Introduction to Methods for DUI Detection used by Law Enforcement
What is DUI?
A driving under the influence charge is a criminal offense that includes either driving under the influence of alcohol or drugs to an extent that it impairs your physical and mental abilities to operate a vehicle.[i] Every state has their own DUI laws, including a range of penalties if convicted. One thing that is standard across all 50 states is that the blood alcohol level of the driver must not exceed 0.08%.[ii] In Arizona, there are three classifications of DUI charges which are all based on the blood alcohol concentration level at the time the driver was pulled over.
A standard DUI conviction in Arizona is classified as driving a vehicle with a blood alcohol concentration blood alcohol concentration of 0.08% or more in a standard vehicle.[iii] A standard DUI conviction for a commercial vehicle is much lower, at 0.04% BAC.[iv] While some states allow a small blood alcohol concentration for underage drinkers, Arizona has a no tolerance policy for this. If ANY alcohol is detected in the underage drinker, it can result in a DUI.[v]
The next type of DUI is an extreme DUI. This is classified as driving with a BAC of 0.15% or higher. Finally, an aggravated DUI in Arizona can arise under three different situations.[vi] First, an aggravated DUI can arise if the DUI was committed while the driver’s license was either suspended or revoked.[vii] Next, if the DUI was the third offense for DUI within 84 months.[viii] And finally, if the DUI was committed with a child under the age of 15 years, the DUI will be classified as aggravated.[ix]
Overview of Methods for DUI Detection
Since the three classifications of the DUI offenses are based upon the blood alcohol concentration of the driver at the time he was pulled over, law enforcement must have a means of detection in order to make a proper arrest. Since it is impossible to know exactly what a person’s blood alcohol concentration is by looking at them- especially through a moving vehicle, there are numerous methods available for law enforcement.
Probable Cause to Stop a Driver and Field Sobriety Tests
First of all, a police officer may pull over a driver for any reason – if they have probable cause. Probable cause in layman’s terms means that the police officer has reliable information to support a reasonable belief that a person has committed a crime.[x] Driving under the influence of alcohol or drugs is a crime, so if the police officer has reason to believe the driver is impaired – they can pull them over. Some tale tell signs of impairment while driving, that police offices look for, include: problems in maintaining proper lane position – swerving frequently, speed and braking problems, vigilance problems, and judgment problems.[xi] While some people are just bad at driving and these are typical problems for them, these are standard signs of impairment while driving and the driver is at risk of being pulled over if law enforcement witnesses this. If the driver is not impaired, they may still face some tickets based off such poor driving skills.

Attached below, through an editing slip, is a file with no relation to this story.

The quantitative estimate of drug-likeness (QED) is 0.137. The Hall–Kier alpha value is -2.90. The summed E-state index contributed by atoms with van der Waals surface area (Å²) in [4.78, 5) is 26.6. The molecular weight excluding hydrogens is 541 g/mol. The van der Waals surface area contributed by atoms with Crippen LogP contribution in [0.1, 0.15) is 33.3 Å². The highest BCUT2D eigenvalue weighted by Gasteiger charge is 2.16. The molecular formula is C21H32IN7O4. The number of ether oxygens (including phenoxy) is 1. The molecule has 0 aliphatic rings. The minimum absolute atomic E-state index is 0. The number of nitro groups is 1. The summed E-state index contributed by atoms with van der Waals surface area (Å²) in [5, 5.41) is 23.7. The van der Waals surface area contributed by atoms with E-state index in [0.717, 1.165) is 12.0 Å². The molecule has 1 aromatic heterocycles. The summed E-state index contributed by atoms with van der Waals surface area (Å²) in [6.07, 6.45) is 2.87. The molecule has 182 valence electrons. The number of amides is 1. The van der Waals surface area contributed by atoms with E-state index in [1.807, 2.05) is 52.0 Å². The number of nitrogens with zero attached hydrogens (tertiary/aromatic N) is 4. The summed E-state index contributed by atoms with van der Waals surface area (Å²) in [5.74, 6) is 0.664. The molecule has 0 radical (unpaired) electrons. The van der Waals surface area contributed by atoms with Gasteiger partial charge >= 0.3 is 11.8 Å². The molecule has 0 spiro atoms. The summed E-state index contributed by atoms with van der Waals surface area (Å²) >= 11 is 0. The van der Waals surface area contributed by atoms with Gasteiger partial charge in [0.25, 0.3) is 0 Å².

Now, one way a police office may test to see if a driver is impaired with alcohol or drugs in their system is a field sobriety test. This test is also referred to as a roadside sobriety test and is typically used before any other forms of testing the blood alcohol concentration of the driver. The field sobriety test is a standard three part test. The first test is called the Horizontal Gaze Nystagmus.[xii] The police officer will ask to driver to follow his finger with his eyes, while the officer moves his fingers from left to right. This is the test that police officers use to detect whether or not the driver’s eye involuntarily jerks.[xiii] This jerking is called nystagmus and it is exaggerated when a person is intoxicated.[xiv] When the officer performs this examine, they are looking for three major things that the driver’s eye would do if they were impaired. First, they will look to see if the driver’s eyes are able to smoothly follow a moving object. Second, the officer will look for eye jerking when the eye is dilated- from the officer shining their flashlight in the driver’s eye. Finally, the officer will look for the eye jerking within 45 degrees of the center.[xv]
The next test the officer will ask the driver to perform is the walk and turn test. The office will ask the driver to take nine steps, heel to toe, and then turn around and repeat.[xvi] While this is an easy task for an unimpaired person, it can be quite difficult for someone under the influence of alcohol or drugs. Finally, the officer will ask the driver to stand with one foot about six inches off the ground and ask the driver to count for thirty seconds.[xvii] While some people struggle with balance, generally this is not a hard test for a sober person.
Those three tests are the most common field sobriety tests that police officers use, but other tests can be used to also detect if a person is impaired. For example, a police office may ask the driver to say the alphabet or count the fingers the officer raises. Now, the officer may make the arrest based off those tests, or they may use other methods of detection, just as the breathalyzer tests.